Reflecting on 2020

This year presented challenges we didn’t think possible to overcome. Thanks to you, we did.

Michael Sicoli, Opinion Editor

“Welcome to the ’20s. It’s going to be one hell of a ride.”

Last January, I wrote an article welcoming the new decade, ending it with that line above. Within a month, I sighed at how right it was. Within six months, those sighs turned into mask-smothered grimaces.

I won’t waste anyone’s time in recapping the year we have all endured. It’s been publicized and posted everywhere. From a global pandemic to killer hornets to aliens, 2020 has had it all.

So, I’ve spent the better part of this year thinking about this very article. And how I would inevitably write about 2020 after giving a hopeful send-off into the decade. 

Better yet, as the deadline grew closer, I had the perfect situation to sit and ponder my thoughts when my brother and I tested positive for COVID-19 four days before Christmas.

Thankfully, I’m asymptomatic. But the wheels began to turn. My family was floored by the news. My parents were rightfully stressed as they had to quarantine themselves as close contacts despite testing negative.

Christmas Eve came around, with my older brother and I quarantined in our rooms, and it hit me that hundreds of thousands of Americans are doing the same thing. That so many tables in our country host desolate people staring at empty seats. My family had the luxury of using Zoom, where I could still see and talk to them. While my family’s Christmas spirit was dampened, it was temporary. But with COVID-19 claiming the lives of over 330,000 people to date, those empty seats hold a different meaning.

For too many, this is the first holiday season for those who lost someone in an unforgiving year. This year tested all of our mental fortitude and it broke many. I still remember having a panic attack in March after learning that I would not be able to complete my spring semester in-person at Quinnipiac University. That I would be spending the rest of the spring in lockdown.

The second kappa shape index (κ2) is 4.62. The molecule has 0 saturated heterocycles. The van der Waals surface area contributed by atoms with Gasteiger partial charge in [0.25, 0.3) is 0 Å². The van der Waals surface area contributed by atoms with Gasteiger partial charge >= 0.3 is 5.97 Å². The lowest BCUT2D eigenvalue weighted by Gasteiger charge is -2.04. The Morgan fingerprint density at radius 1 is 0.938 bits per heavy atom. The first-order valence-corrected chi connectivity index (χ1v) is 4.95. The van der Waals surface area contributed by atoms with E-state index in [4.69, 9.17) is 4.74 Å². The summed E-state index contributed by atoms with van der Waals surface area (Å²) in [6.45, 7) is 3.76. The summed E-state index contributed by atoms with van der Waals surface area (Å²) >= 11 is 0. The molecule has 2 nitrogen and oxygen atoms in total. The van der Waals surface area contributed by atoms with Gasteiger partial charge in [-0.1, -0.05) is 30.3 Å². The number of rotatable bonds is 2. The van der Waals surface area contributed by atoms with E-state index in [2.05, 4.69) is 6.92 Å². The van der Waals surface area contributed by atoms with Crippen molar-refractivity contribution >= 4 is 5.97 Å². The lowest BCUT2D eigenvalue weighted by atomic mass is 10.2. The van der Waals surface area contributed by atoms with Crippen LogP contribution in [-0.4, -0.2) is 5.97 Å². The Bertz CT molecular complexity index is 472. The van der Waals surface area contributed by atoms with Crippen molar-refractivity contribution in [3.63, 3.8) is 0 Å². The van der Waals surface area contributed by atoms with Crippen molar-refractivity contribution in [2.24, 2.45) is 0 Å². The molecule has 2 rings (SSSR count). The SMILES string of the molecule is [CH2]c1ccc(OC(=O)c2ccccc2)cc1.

But here we all are.

Illustration by Connor Lawless

Those who know me understand that I’m an eternal pessimist. It’s something I’ve worked to improve upon despite the events of 2020. But it’s incredibly important that each of you know the role you played in someone’s life during the times of suffering.

Because this year, it happened to all of us. Everyone had to grow stronger and persevere, partly for ourselves but also for others. My friends played an important role of keeping me sane. They gave me something to look forward to when times were tough in the spring and summer. My family got me out of bed each day while working hard to keep things normal during abnormal times. Hell, people who read my articles make me smile and are forever appreciated. That’s you.

Everyone falls into some category of that. I’m incredibly proud of the work you put in to make someone else’s life a little bit better, because we all needed it.

It’s also paramount to note the good that has come this year. Mental health is no longer an afterthought. Between the myriad of catastrophes in 2020 and celebrities like Dallas Cowboys quarterback Dak Prescott speaking out, mental health is no longer a topic that gets brushed aside. Suicide accounts for 11% of teenage deaths (ages 15-19), according to the Centers for Disease Control and Prevention. It’s something that will get the attention and funding it needs after the trials of this past year.

Social justice is also something that cannot be ignored. It sadly required injustices to be noticed, but it sparked national discussion and was the major focus of the presidential election after months of protest. With Joe Biden set to be sworn in as president, the right steps can be taken to ensure a better future for all rather than some. Regardless of your political affiliations, everyone can agree the nation needs unity rather than division.

Even as I write this, I’m still sitting in my little quarantine cube of a room, with Christmas presents littered around that were left in the hallway rather than under the tree. I know the Times Square ball drop on Jan. 1, isn’t going to change anything. Next year will still be filled with hardships.

However, I know that we can get through this because we just got through the toughest year in recent memory thanks to your commitment to being by someone’s side.

Winston Churchill said it best: “If you are going through hell, keep going.” There’s a light at the end of this tunnel — let’s help each other reach it.